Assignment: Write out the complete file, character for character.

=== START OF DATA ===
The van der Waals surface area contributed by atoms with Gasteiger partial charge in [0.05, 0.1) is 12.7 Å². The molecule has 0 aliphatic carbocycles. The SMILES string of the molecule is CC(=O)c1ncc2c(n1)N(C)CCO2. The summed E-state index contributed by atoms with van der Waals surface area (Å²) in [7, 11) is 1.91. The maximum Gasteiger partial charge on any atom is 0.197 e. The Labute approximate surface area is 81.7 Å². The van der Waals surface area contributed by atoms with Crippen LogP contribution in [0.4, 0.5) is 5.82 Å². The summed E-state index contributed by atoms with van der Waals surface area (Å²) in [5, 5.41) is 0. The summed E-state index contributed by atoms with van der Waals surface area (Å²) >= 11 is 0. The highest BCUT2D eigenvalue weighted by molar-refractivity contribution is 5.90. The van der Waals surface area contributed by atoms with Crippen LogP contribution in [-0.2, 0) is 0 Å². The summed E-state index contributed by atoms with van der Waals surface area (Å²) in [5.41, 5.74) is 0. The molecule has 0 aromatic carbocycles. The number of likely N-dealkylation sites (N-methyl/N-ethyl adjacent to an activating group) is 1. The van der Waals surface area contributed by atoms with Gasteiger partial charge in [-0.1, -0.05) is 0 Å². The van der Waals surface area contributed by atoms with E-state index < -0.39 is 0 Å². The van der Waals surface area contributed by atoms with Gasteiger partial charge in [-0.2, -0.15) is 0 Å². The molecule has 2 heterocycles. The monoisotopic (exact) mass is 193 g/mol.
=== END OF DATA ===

The van der Waals surface area contributed by atoms with Gasteiger partial charge in [0.05, 0.1) is 12.7 Å². The molecule has 0 aliphatic carbocycles. The SMILES string of the molecule is CC(=O)c1ncc2c(n1)N(C)CCO2. The summed E-state index contributed by atoms with van der Waals surface area (Å²) in [7, 11) is 1.91. The maximum Gasteiger partial charge on any atom is 0.197 e. The Labute approximate surface area is 81.7 Å². The van der Waals surface area contributed by atoms with Crippen LogP contribution in [0.4, 0.5) is 5.82 Å². The summed E-state index contributed by atoms with van der Waals surface area (Å²) in [5, 5.41) is 0. The summed E-state index contributed by atoms with van der Waals surface area (Å²) >= 11 is 0. The highest BCUT2D eigenvalue weighted by molar-refractivity contribution is 5.90. The van der Waals surface area contributed by atoms with Crippen LogP contribution in [-0.2, 0) is 0 Å². The summed E-state index contributed by atoms with van der Waals surface area (Å²) in [5.41, 5.74) is 0. The molecule has 0 aromatic carbocycles. The number of likely N-dealkylation sites (N-methyl/N-ethyl adjacent to an activating group) is 1. The van der Waals surface area contributed by atoms with Gasteiger partial charge in [-0.1, -0.05) is 0 Å². The van der Waals surface area contributed by atoms with E-state index < -0.39 is 0 Å². The van der Waals surface area contributed by atoms with Gasteiger partial charge in [-0.2, -0.15) is 0 Å². The molecule has 2 heterocycles. The monoisotopic (exact) mass is 193 g/mol.